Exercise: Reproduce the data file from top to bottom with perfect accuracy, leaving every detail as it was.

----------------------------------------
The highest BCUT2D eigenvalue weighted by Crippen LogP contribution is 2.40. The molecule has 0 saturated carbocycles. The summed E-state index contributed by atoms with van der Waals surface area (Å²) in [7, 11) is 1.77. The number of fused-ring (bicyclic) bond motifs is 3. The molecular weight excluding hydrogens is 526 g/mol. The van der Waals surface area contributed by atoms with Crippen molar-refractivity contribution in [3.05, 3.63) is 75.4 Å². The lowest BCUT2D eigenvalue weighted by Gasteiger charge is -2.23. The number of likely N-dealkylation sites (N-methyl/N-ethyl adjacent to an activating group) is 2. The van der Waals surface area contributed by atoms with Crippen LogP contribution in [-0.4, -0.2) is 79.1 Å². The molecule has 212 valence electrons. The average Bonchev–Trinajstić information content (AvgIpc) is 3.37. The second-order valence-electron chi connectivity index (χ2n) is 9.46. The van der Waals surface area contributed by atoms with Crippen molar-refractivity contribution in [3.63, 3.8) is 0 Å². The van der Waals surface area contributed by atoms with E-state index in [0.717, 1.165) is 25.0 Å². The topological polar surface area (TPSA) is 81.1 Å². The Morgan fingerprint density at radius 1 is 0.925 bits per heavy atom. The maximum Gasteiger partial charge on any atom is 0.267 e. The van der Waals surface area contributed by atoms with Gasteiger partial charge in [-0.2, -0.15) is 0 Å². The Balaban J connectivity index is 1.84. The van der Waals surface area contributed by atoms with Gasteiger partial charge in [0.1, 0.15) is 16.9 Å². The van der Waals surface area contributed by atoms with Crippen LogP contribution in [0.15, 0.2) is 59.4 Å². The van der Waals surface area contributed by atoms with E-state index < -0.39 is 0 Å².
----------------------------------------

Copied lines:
The highest BCUT2D eigenvalue weighted by Crippen LogP contribution is 2.40. The molecule has 0 saturated carbocycles. The summed E-state index contributed by atoms with van der Waals surface area (Å²) in [7, 11) is 1.77. The number of fused-ring (bicyclic) bond motifs is 3. The molecular weight excluding hydrogens is 526 g/mol. The van der Waals surface area contributed by atoms with Crippen molar-refractivity contribution in [3.05, 3.63) is 75.4 Å². The lowest BCUT2D eigenvalue weighted by Gasteiger charge is -2.23. The number of likely N-dealkylation sites (N-methyl/N-ethyl adjacent to an activating group) is 2. The van der Waals surface area contributed by atoms with Crippen LogP contribution in [-0.4, -0.2) is 79.1 Å². The molecule has 212 valence electrons. The average Bonchev–Trinajstić information content (AvgIpc) is 3.37. The second-order valence-electron chi connectivity index (χ2n) is 9.46. The van der Waals surface area contributed by atoms with Crippen molar-refractivity contribution in [3.63, 3.8) is 0 Å². The van der Waals surface area contributed by atoms with E-state index in [0.717, 1.165) is 25.0 Å². The topological polar surface area (TPSA) is 81.1 Å². The Morgan fingerprint density at radius 1 is 0.925 bits per heavy atom. The maximum Gasteiger partial charge on any atom is 0.267 e. The van der Waals surface area contributed by atoms with Gasteiger partial charge in [-0.2, -0.15) is 0 Å². The Balaban J connectivity index is 1.84. The van der Waals surface area contributed by atoms with Gasteiger partial charge in [0.1, 0.15) is 16.9 Å². The van der Waals surface area contributed by atoms with Crippen LogP contribution in [0.15, 0.2) is 59.4 Å². The van der Waals surface area contributed by atoms with E-state index < -0.39 is 0 Å².